I am well aware that major scientific discoveries have been made by people who profess to be Christians (Letter from Ian Maxfield, 15 May). His examples all come from a time when hardly anyone was irreligious and professing faith was necessary for continued employment.
Scientists compartmentalise their lives so that their science does not conflict with their spiritual dimension (it still happens).
However, this does not change the fact that the precepts of religion are in conflict with those of science. Religion believes in absolute truth; science does not. To the religious the world/universe was divinely created; to science it is a natural emergent phenomenon. To the religious, God intervenes in our lives and performs miracles; scientists reject miracles and accept only natural laws.
In short, religion cannot be reconciled with science. Science has given us our highly technological civilisation; religion has given us nothing but superstition and conflict, lately exemplified by IS in Syria and Iraq who would take us back to the Middle Ages.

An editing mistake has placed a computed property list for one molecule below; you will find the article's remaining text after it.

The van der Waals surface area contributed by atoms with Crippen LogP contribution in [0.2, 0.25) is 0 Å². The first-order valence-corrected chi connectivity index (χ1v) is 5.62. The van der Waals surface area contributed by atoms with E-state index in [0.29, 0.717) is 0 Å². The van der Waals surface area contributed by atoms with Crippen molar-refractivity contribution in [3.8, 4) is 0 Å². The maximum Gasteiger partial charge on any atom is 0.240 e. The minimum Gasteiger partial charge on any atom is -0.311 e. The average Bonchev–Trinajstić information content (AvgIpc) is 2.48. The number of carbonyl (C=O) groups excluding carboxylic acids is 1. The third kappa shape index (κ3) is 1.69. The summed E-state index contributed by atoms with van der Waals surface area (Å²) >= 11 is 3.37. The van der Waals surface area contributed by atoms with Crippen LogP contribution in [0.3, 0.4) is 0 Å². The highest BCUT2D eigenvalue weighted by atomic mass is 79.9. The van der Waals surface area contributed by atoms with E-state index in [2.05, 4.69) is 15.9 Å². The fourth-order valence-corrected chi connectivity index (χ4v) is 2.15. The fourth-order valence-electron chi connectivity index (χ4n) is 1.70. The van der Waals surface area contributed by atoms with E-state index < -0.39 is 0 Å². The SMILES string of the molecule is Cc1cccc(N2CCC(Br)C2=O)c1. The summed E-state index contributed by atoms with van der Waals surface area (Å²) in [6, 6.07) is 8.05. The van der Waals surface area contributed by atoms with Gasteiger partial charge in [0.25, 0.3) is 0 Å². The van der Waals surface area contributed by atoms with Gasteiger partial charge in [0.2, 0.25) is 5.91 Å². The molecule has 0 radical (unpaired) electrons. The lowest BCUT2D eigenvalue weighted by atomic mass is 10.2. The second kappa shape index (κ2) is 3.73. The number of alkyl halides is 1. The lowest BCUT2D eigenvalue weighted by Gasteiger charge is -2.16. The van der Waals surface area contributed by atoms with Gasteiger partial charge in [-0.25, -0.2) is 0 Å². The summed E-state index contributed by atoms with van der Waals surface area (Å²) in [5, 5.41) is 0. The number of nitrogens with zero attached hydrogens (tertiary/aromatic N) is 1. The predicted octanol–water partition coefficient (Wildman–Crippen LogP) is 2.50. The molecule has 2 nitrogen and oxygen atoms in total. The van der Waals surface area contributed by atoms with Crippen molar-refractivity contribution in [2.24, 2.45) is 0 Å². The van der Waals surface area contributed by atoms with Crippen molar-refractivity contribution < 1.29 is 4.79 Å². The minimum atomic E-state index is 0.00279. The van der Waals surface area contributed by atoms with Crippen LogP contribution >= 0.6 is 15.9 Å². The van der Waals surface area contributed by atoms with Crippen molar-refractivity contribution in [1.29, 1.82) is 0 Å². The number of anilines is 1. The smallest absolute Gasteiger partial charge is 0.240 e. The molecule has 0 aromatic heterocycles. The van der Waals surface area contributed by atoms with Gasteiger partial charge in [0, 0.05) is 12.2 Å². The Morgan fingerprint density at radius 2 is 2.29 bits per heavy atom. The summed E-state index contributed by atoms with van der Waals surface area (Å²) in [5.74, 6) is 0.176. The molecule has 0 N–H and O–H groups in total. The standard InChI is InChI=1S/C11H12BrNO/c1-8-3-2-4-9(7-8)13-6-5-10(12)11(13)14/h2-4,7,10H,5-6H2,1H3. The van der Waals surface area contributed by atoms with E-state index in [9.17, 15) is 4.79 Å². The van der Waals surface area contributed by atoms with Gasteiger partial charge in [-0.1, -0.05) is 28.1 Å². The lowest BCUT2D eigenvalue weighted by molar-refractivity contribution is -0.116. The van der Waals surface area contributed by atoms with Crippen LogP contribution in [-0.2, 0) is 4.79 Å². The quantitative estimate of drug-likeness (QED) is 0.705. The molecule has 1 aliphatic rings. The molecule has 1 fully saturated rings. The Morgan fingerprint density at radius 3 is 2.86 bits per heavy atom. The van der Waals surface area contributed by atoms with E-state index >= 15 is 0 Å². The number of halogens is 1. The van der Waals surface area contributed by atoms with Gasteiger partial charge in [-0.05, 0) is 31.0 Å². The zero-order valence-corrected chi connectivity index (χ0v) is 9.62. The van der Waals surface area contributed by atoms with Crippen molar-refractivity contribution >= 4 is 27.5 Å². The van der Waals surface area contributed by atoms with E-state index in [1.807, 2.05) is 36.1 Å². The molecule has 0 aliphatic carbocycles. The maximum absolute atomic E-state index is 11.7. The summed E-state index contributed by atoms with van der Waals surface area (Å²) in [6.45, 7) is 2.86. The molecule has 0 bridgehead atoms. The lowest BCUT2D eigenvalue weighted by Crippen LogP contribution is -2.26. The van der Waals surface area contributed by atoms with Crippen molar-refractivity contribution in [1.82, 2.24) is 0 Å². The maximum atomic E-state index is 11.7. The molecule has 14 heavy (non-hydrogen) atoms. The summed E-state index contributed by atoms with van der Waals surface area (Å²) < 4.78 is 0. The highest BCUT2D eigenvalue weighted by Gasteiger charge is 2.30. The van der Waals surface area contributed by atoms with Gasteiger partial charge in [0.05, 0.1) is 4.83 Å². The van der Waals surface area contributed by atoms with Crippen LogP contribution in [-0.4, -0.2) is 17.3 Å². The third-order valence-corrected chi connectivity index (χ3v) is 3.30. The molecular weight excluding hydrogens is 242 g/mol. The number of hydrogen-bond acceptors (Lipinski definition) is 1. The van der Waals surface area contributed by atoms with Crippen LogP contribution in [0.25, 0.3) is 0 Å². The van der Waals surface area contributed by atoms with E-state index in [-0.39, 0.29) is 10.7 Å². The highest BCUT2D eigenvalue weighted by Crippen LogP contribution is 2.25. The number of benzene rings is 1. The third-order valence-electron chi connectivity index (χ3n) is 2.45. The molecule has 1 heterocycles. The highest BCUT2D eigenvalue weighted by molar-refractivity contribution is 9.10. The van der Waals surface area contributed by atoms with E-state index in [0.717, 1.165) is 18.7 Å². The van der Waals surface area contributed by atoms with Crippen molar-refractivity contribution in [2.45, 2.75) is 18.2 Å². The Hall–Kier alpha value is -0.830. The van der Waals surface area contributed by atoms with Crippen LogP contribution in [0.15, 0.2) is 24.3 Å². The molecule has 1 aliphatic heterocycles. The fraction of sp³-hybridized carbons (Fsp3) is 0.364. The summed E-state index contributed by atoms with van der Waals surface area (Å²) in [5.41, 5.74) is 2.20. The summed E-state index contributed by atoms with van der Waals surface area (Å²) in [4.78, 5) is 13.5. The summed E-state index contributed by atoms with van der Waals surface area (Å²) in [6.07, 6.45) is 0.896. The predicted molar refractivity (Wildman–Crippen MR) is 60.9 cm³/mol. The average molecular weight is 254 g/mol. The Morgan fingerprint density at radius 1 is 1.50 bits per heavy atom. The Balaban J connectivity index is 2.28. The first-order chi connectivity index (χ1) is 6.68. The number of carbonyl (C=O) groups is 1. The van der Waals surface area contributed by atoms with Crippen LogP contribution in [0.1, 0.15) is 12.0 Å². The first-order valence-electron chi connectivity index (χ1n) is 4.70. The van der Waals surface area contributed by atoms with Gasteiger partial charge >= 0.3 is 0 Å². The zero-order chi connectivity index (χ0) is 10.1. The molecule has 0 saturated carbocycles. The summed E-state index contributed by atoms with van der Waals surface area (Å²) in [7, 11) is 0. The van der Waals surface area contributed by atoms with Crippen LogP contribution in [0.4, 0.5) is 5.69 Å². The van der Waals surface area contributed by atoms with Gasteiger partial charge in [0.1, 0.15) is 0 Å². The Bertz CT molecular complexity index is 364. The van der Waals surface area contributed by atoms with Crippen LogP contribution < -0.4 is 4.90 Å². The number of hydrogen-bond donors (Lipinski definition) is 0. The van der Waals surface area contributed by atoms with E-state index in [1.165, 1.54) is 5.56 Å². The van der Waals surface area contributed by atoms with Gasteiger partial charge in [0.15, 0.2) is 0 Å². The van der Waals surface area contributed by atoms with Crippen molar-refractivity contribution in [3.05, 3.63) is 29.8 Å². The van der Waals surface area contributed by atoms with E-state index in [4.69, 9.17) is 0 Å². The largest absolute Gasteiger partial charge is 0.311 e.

Ian Maxfield tries to prove that science and religion are compatible by citing a number of scientists who were also Christians. He is cherry-picking his data.
A poll in 1998 of America’s top scientists – those elected to the National Academy of Sciences – found that only 7 per cent believed in God, while 72 per cent were atheist. Why does Mr Maxfield not mention them?
Science advances because it asks questions, is ready to doubt even what it thinks it knows. Religion does not welcome this attitude. Truth is handed down from those who say they have insight – and the doubter is told to think less and go with his feelings.
Scientists can be believers only if they erect a wall between the two. Perhaps they share the idea that religion is beyond the reach of reason. This is wrong.
When believers describe their gods, we can check their statements for coherence with each other and with the world. The test is always fatal.
Comely Bank Avenue